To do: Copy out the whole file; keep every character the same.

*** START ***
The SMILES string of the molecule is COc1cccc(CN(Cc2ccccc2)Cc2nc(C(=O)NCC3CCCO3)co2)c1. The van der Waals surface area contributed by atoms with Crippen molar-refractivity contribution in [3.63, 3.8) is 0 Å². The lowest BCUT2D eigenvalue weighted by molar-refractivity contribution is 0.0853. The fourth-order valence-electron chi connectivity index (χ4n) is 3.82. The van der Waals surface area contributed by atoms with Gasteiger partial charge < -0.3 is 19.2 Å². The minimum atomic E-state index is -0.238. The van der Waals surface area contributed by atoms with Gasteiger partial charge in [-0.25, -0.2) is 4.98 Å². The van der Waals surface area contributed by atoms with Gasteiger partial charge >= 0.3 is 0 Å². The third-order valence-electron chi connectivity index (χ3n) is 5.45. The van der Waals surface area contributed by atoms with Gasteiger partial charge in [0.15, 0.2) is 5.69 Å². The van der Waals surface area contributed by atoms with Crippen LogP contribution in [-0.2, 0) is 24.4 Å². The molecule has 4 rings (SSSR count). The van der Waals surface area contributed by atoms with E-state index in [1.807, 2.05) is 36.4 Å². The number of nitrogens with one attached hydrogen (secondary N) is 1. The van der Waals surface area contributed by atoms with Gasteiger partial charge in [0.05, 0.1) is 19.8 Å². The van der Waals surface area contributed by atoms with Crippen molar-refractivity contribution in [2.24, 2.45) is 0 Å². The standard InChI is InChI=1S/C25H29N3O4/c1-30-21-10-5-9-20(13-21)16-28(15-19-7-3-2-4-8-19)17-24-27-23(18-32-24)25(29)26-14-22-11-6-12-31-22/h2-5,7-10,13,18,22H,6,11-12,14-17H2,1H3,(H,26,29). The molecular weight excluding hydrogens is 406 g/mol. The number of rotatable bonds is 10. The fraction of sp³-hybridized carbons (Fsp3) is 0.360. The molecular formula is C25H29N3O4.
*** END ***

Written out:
The SMILES string of the molecule is COc1cccc(CN(Cc2ccccc2)Cc2nc(C(=O)NCC3CCCO3)co2)c1. The van der Waals surface area contributed by atoms with Crippen molar-refractivity contribution in [3.63, 3.8) is 0 Å². The lowest BCUT2D eigenvalue weighted by molar-refractivity contribution is 0.0853. The fourth-order valence-electron chi connectivity index (χ4n) is 3.82. The van der Waals surface area contributed by atoms with Gasteiger partial charge < -0.3 is 19.2 Å². The minimum atomic E-state index is -0.238. The van der Waals surface area contributed by atoms with Gasteiger partial charge in [-0.25, -0.2) is 4.98 Å². The van der Waals surface area contributed by atoms with Gasteiger partial charge >= 0.3 is 0 Å². The third-order valence-electron chi connectivity index (χ3n) is 5.45. The van der Waals surface area contributed by atoms with Gasteiger partial charge in [0.15, 0.2) is 5.69 Å². The van der Waals surface area contributed by atoms with Crippen LogP contribution in [-0.2, 0) is 24.4 Å². The molecule has 4 rings (SSSR count). The van der Waals surface area contributed by atoms with E-state index in [1.807, 2.05) is 36.4 Å². The number of nitrogens with one attached hydrogen (secondary N) is 1. The van der Waals surface area contributed by atoms with Gasteiger partial charge in [0.05, 0.1) is 19.8 Å². The van der Waals surface area contributed by atoms with Crippen molar-refractivity contribution in [2.24, 2.45) is 0 Å². The standard InChI is InChI=1S/C25H29N3O4/c1-30-21-10-5-9-20(13-21)16-28(15-19-7-3-2-4-8-19)17-24-27-23(18-32-24)25(29)26-14-22-11-6-12-31-22/h2-5,7-10,13,18,22H,6,11-12,14-17H2,1H3,(H,26,29). The molecular weight excluding hydrogens is 406 g/mol. The number of rotatable bonds is 10. The fraction of sp³-hybridized carbons (Fsp3) is 0.360. The molecular formula is C25H29N3O4.